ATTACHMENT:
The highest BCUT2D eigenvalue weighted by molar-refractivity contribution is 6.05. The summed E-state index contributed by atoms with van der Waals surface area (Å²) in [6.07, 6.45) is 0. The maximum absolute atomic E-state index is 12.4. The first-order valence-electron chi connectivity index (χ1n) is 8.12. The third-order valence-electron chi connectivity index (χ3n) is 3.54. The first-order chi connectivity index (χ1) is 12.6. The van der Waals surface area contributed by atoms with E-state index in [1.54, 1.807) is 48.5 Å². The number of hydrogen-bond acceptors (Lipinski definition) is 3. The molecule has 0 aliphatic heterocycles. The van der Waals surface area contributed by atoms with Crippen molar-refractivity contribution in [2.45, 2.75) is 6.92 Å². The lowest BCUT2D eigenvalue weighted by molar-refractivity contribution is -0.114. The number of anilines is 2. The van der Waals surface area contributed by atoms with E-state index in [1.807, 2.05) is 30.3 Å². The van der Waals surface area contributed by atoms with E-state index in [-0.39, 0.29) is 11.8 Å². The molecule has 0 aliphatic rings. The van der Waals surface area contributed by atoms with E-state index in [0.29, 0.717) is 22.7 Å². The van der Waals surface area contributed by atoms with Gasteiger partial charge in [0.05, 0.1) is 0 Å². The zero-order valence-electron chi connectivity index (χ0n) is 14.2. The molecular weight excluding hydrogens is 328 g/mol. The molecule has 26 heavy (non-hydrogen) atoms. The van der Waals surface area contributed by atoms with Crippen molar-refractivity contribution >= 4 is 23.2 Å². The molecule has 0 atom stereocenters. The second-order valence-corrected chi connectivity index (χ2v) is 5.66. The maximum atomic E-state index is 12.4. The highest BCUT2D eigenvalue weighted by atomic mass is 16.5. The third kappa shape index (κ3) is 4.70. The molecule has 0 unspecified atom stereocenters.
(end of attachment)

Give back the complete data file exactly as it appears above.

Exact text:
The highest BCUT2D eigenvalue weighted by molar-refractivity contribution is 6.05. The summed E-state index contributed by atoms with van der Waals surface area (Å²) in [6.07, 6.45) is 0. The maximum absolute atomic E-state index is 12.4. The first-order valence-electron chi connectivity index (χ1n) is 8.12. The third-order valence-electron chi connectivity index (χ3n) is 3.54. The first-order chi connectivity index (χ1) is 12.6. The van der Waals surface area contributed by atoms with E-state index in [1.54, 1.807) is 48.5 Å². The number of hydrogen-bond acceptors (Lipinski definition) is 3. The molecule has 0 aliphatic heterocycles. The van der Waals surface area contributed by atoms with Crippen molar-refractivity contribution in [2.45, 2.75) is 6.92 Å². The lowest BCUT2D eigenvalue weighted by molar-refractivity contribution is -0.114. The number of anilines is 2. The van der Waals surface area contributed by atoms with E-state index in [1.807, 2.05) is 30.3 Å². The van der Waals surface area contributed by atoms with E-state index in [-0.39, 0.29) is 11.8 Å². The molecule has 0 aliphatic rings. The van der Waals surface area contributed by atoms with E-state index in [0.29, 0.717) is 22.7 Å². The van der Waals surface area contributed by atoms with Gasteiger partial charge in [0.05, 0.1) is 0 Å². The zero-order valence-electron chi connectivity index (χ0n) is 14.2. The molecular weight excluding hydrogens is 328 g/mol. The molecule has 26 heavy (non-hydrogen) atoms. The van der Waals surface area contributed by atoms with Crippen molar-refractivity contribution >= 4 is 23.2 Å². The molecule has 0 atom stereocenters. The second-order valence-corrected chi connectivity index (χ2v) is 5.66. The maximum atomic E-state index is 12.4. The highest BCUT2D eigenvalue weighted by atomic mass is 16.5. The third kappa shape index (κ3) is 4.70. The molecule has 0 unspecified atom stereocenters.